Last entry on The Botany of Desire explored the social and natural histories of common everyday plants, revealing how they have shaped our values even as we altered them for our own purposes. It serves as a reminder that our connection with the non-human world is not a one-sided affair; it is instead more akin to a partnership. Ignorance of this fact is a chief cause of ecological degradation and existential distress. As we wall ourselves off from the rest of the living world, we become detached from the consequences of our actions have on the surrounding community.
To see the world from a non-human perspective helps us reconnect with the world: It can generate awareness and appreciation for other life. It can also cultivate empathy and facilitate big picture thinking. But we as humans are prisoners of our own bodies and experiences. Barring becoming accomplished nature-whisperers, communication and communion with other life forms is difficult, if not impossible. How then can we cross over to view the world from the other side?
One way is through stories, with the use of myth, lore, fiction. I particularly enjoy speculative fiction, which as a genre can stretch minds and tone imaginations. One bizarre and delightful tale titled Direction of the Road comes to mind; it is a short story recently republished in the two-volume collection titled The Unreal and the Real: Selected Stories of Ursula K. Le Guin.
Direction of the Road is a scant seven pages, told from the perspective of a large oak situated by the side of a road. Inspired by a real tree living beside Highway 18 near McMinnville in Oregon, the protagonist believes it has the power to grow and shrink in size in relation to other organisms. It diligently uses this power to “uphold Relativity with dignity and the skill of long practice”.
Throughout the tale, the oak notes the changes to the landscape over its long life, serving as a living witness humans beings transition from horse-drawn carts to automobiles. It takes on new responsibilities as the road gets busier over time, working hard to enlarge and diminish in various directions as traffic come to and fro. The conclusion has the oak protesting bitterly of a driver crashing into its trunk. The tree does not regret being made to kill the man. Rather, the tree takes offense that the driver came only to regard it as death:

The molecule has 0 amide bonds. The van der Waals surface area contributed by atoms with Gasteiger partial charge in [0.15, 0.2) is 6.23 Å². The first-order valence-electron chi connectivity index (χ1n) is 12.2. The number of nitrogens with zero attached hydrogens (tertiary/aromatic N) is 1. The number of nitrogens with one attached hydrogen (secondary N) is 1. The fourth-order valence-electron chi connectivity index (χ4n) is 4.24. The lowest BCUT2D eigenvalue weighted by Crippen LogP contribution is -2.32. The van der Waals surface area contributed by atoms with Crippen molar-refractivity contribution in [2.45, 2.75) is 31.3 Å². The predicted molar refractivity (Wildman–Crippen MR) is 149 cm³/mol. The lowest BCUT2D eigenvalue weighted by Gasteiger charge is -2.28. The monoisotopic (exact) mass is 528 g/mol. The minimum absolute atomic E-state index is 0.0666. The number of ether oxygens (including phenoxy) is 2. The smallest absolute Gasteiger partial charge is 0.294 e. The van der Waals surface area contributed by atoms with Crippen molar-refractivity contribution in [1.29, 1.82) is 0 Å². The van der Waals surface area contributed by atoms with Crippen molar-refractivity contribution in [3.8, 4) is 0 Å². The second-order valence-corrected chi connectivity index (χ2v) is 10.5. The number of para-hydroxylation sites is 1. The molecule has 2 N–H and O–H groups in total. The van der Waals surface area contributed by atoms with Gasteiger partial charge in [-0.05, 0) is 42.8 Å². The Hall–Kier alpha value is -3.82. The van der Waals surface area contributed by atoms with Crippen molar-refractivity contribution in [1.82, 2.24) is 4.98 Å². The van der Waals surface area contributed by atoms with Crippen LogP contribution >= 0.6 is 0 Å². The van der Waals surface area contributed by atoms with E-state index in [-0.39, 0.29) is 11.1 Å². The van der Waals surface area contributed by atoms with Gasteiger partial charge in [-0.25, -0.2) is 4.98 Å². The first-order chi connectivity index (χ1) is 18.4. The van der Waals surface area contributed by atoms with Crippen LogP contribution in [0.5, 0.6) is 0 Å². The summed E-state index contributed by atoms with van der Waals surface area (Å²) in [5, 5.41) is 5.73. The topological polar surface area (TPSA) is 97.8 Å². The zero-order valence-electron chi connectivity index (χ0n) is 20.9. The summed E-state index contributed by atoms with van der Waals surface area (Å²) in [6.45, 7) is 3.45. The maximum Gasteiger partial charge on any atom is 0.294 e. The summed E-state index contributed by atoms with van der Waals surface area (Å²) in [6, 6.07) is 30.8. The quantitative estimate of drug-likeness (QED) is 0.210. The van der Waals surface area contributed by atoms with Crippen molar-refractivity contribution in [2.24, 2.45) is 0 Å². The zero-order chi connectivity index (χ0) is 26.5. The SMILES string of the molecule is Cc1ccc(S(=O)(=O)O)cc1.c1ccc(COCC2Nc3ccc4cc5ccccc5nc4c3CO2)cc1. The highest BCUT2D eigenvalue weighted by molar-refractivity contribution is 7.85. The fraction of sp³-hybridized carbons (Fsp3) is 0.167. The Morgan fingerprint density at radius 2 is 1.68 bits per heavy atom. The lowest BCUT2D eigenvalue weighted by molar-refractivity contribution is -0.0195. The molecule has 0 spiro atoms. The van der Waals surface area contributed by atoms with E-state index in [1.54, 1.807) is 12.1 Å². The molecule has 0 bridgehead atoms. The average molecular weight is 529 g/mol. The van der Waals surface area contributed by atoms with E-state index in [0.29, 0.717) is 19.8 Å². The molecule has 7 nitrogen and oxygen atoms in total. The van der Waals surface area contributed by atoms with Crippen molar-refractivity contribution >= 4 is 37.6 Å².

“For I am not death. I am life: I am mortal… If they wish to see death visibly in the world, that is their business, not mine. I will not act Eternity for them. Let them not turn to the trees for death. If that is what they want to see, let them look into one another’s eyes and see it there.” (p.113)
An Oak-centric View
I love the wooden protagonist in the story. Of course, we cannot fully know what is like to be an oak. But speculative fiction affords us the space and freedom to try, and as I noted earlier, there is value in this sort of play, if only to exercise our ability to imagine ourselves in another’s shoes (in this case, roots). Le Guin briefly sketches a character with traits I could conceivably associate with a oak – a stubborn steadfastness, certainty and conviction in its reality, and a rigid adherence to a Quercian creed of breaking but not bending.
Le Guin makes it clear that this is a thoroughly non-human organism with a strange way of perceiving the world. The oak harbours some peculiar opinions. It prefers the company of birds to squirrels. It favours growing and shrinking to the rhythm of a horse’s canter over the jerkiness of a gallop. It is a snob and a blatant speciest (aren’t we all?), regarding pussy willows as silly creatures while showing open contempt for apple trees, considering them as herd creatures inferior to its own noble and undomesticated heritage. It has no qualms for killing careless drivers to uphold the “Order of Things”. This is a oaken reality through and through.
I Reject Your Reality and Substitute My Own